Take Action to Control Workers' Comp AFTER an Accident

Copyright 2021

No matter how careful your company is, accidents and injuries can still happen. When they do, responding properly is an important factor in keeping your Workers' Compensation insurance costs under control. Here are six steps to take in the event an injury occurs:


1. Make sure the injured person gets immediate medical care.

2. Create a file.Get as much as you can in writing from the very beginning. Record time and circumstance and what witnesses have to say. Include any correspondence with doctors, the insurer and the employee.

3. Reassure the injured employee.Call within 24 hours to check on the condition of injured staff members and tell them the company is there for them. Describe the wage-protection program and medical benefits. Consider sending flowers, candy or books. Not only does a gesture like this make them feel better, it also makes them less likely to listen to any ambulance-chasing attorneys who may call as well.

4. Don't let the employee languish at home. Get them back to work as soon as possible. You may have to put them on light duty or a modified assignment. Statistics indicate that the longer an employee stays idle, the more likely it is that he or she will never be fully employed again. Those kinds of claims drive up your rates. Consider consulting with the doctor about what the employee is able to do and think hard about how you could put the person to work profitably — even in a different job.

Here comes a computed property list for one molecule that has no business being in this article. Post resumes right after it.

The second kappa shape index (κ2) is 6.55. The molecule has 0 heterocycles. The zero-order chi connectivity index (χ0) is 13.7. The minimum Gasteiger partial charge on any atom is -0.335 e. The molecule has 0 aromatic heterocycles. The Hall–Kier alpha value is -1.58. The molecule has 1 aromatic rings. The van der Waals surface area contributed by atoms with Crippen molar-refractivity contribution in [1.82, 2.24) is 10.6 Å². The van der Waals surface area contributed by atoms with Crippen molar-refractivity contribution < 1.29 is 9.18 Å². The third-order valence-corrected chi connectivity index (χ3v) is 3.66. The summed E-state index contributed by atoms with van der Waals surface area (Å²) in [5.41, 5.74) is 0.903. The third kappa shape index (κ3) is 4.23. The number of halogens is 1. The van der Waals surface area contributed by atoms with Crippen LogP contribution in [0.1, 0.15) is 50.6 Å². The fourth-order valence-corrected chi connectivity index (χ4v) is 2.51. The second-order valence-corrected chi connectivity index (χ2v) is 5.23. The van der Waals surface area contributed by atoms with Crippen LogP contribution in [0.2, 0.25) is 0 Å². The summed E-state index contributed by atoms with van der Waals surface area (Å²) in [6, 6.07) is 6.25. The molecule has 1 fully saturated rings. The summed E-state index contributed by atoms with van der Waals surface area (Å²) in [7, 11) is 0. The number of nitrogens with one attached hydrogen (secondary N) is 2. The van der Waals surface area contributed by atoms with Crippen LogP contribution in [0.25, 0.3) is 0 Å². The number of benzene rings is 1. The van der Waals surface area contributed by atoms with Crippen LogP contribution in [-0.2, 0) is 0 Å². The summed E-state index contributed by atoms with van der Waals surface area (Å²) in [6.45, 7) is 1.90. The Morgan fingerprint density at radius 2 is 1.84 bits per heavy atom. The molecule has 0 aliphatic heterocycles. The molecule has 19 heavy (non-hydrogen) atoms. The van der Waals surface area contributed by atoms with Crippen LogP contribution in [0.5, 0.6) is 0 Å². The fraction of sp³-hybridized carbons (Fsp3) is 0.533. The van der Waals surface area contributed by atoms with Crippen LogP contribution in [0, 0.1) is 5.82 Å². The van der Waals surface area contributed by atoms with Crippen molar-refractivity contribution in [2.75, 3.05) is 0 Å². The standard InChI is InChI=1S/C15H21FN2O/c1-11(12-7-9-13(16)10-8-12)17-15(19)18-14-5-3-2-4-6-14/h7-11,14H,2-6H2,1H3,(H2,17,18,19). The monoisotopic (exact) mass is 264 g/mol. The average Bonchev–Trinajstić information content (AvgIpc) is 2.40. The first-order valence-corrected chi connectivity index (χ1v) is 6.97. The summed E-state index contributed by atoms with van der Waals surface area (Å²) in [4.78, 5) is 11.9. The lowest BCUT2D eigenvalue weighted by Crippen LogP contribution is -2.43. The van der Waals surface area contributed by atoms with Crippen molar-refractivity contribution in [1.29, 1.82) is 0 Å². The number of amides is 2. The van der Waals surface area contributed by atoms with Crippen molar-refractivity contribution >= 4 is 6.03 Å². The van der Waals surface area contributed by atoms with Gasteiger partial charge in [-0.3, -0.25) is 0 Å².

5. If you have doubts about the legitimacy of the claim, do a little detective work to determine: "Was the employee where he or she was supposed to be, doing what he or she was supposed to be doing?" Talk to people to learn what you can about the employee's circumstances. If something seems out of line, notify the insurance company or state fund.

6. Be careful about not allowing employees back to work.It's not illegal to refuse to take an employee back if you don't have a job available. But it is illegal to not rehire someone because of an injury, and wrongful termination claims aren't covered under Workers' Comp policies. Once employees are back on the job, it's generally a violation of Workers' Comp laws to penalize or discriminate against them because they filed a claim